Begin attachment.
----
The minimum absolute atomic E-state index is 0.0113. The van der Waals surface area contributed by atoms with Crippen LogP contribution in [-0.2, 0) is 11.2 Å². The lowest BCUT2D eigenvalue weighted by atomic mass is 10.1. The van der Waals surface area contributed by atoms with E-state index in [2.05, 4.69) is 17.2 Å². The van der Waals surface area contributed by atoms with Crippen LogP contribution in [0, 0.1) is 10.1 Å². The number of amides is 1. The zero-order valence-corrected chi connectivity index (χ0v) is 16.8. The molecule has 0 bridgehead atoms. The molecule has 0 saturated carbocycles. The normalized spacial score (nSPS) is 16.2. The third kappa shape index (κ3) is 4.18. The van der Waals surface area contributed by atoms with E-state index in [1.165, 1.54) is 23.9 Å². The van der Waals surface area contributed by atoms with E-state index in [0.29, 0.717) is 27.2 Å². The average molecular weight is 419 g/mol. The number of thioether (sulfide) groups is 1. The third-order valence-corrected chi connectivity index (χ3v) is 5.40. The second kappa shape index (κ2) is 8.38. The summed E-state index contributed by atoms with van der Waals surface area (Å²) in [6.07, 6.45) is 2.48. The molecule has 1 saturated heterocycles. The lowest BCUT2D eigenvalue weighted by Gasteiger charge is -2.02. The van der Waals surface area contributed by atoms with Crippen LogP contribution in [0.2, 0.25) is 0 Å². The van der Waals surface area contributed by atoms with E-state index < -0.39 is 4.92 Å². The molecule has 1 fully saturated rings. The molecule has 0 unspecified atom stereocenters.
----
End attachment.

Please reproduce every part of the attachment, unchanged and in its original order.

The minimum absolute atomic E-state index is 0.0113. The van der Waals surface area contributed by atoms with Crippen LogP contribution in [-0.2, 0) is 11.2 Å². The lowest BCUT2D eigenvalue weighted by atomic mass is 10.1. The van der Waals surface area contributed by atoms with E-state index in [2.05, 4.69) is 17.2 Å². The van der Waals surface area contributed by atoms with Crippen LogP contribution in [0, 0.1) is 10.1 Å². The number of amides is 1. The zero-order valence-corrected chi connectivity index (χ0v) is 16.8. The molecule has 0 bridgehead atoms. The molecule has 0 saturated carbocycles. The normalized spacial score (nSPS) is 16.2. The third kappa shape index (κ3) is 4.18. The van der Waals surface area contributed by atoms with E-state index in [1.165, 1.54) is 23.9 Å². The van der Waals surface area contributed by atoms with E-state index in [0.29, 0.717) is 27.2 Å². The average molecular weight is 419 g/mol. The number of thioether (sulfide) groups is 1. The third-order valence-corrected chi connectivity index (χ3v) is 5.40. The second kappa shape index (κ2) is 8.38. The summed E-state index contributed by atoms with van der Waals surface area (Å²) in [6.07, 6.45) is 2.48. The molecule has 1 saturated heterocycles. The lowest BCUT2D eigenvalue weighted by Gasteiger charge is -2.02. The van der Waals surface area contributed by atoms with Crippen LogP contribution in [0.2, 0.25) is 0 Å². The van der Waals surface area contributed by atoms with E-state index < -0.39 is 4.92 Å². The molecule has 1 fully saturated rings. The molecule has 0 unspecified atom stereocenters.